SeKisha B.: Healing with hula hoops

SeKisha_BSeKisha B.
41, Washington, D.C.

 

Most hated stereotype: All stereotypes bother me because none of them are true to define ALL in a group.

 

When you see SeKisha B. walking down the street, don’t take her lack of a smile as a hint to her personality.

“Most of the time I’m in deep thought about my next move,” said the entreprenuer. “But if someone gets my attention, I typically greet them with a hello and a smile. Once we have a conversation, they have a totally different opinion of me.”

Angry black woman she is not, though that’s the stereotype applied to her most.

There’s no mistaking her bubbly personality when you see her at work. The well being of others is a passion of the D.C. native and a goal of her fledgling business.

Last year, SeKisha created Heal’n Hoop, water-weighted hula-hoops. She doesn’t only make them, but also volunteers in the community, teaching adults how to use the childhood toy for fitness. In parks, shelters and recreation centers around the city, SeKisha can be found surrounded by residents twirling their hips, keeping the hoop from hitting the ground.

Whether it’s the hoop, her words of motivation for her friends and community, SeKisha aims to help when she can.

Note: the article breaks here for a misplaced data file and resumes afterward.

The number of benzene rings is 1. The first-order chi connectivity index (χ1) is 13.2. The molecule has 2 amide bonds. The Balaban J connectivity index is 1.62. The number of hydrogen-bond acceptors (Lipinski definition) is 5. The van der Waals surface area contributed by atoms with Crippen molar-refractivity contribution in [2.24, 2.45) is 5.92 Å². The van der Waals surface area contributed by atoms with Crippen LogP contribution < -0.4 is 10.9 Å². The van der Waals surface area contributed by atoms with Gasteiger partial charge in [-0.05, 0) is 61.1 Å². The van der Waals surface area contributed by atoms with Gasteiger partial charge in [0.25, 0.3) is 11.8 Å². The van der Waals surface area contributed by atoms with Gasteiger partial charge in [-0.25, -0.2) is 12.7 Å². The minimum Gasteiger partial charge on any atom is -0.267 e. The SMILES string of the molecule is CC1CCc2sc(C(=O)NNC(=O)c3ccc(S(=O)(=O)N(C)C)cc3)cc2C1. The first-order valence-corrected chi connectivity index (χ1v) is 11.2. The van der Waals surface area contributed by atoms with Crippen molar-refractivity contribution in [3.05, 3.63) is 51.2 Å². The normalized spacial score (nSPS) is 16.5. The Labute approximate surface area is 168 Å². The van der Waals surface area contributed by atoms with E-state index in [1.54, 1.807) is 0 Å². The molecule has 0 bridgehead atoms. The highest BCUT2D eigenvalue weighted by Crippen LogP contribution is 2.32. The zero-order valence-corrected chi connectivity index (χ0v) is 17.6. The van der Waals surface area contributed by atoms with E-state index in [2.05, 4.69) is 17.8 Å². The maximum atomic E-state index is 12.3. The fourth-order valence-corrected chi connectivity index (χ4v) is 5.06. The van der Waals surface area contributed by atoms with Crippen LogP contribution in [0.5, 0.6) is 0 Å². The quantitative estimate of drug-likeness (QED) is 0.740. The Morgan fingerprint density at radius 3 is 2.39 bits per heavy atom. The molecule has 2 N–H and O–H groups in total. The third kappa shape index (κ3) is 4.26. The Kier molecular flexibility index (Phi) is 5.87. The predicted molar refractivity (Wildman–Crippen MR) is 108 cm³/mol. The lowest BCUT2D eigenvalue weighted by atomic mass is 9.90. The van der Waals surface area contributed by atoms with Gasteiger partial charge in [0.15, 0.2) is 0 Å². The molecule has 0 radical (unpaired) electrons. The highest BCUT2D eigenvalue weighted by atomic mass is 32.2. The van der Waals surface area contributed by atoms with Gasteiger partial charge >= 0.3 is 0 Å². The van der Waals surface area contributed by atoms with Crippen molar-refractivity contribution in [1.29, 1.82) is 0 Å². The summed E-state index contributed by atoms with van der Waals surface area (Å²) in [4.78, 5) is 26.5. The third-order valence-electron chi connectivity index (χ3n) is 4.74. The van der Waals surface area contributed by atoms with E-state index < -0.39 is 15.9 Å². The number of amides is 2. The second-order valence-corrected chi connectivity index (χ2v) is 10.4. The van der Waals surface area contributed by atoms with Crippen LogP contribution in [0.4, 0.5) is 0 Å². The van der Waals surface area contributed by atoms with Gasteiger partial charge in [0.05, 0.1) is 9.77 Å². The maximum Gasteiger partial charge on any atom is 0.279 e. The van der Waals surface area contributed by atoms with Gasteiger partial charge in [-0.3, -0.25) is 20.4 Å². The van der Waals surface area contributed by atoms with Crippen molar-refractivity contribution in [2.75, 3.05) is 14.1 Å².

“I want everyone to have a happy and fulfilling life,” she said. “It hurts to see pain, fear and distrust in the eyes of others.”

Other than her full-time job as a customer service manager, SeKisha operates hArt to Heel Creations, which features her paintings and Heel to Heal, a nonprofit mentoring program.

“I want to be remembered as a selfless person that loved her daughter and shoes,” said the single mother, who is very rarely spotted in flats. “I just get people. I understand them and their issues and I see beyond the surface to help them in any way I can.”

 

Spilled Ink

Describe a story about a time/event in your life that you believe most defines you:

When I was 11th grade I went to live with my Granny because my mom experienced some hardships. She didn’t tell me; I saw them happening and I removed myself. That was the day that I vowed not to take on others’ problems and not wallow in my own. If I can do something about it, I will; if not I will make the best of it or remove myself. That incident defined how I deal with people. I get to say I don’t want to be apart of this. It’s a great quality to have but it can also be hurtful to others because I have no problem with removing myself from a situation. I have never left without first trying to work it out – I don’t have any regrets that I could have done more.

Describe the proudest moment of your life:

Proudest moment was seeing my daughter graduate high school. Hearing all of the wonderful things about her from others made me very proud. She was the class President, among the top 10 in her class and she was the only person to receive the Principal’s Leadership Award. I don’t usually mention the fact that I’ve been a single mom for 19 years; but in that moment, it was all about my dedication and sacrifice as a mother. I DID IT!! WE DID IT!! The second one is being able to start all of my businesses with the help of my daughter. She has been instrumental in many things. She’s my motivation and muse.

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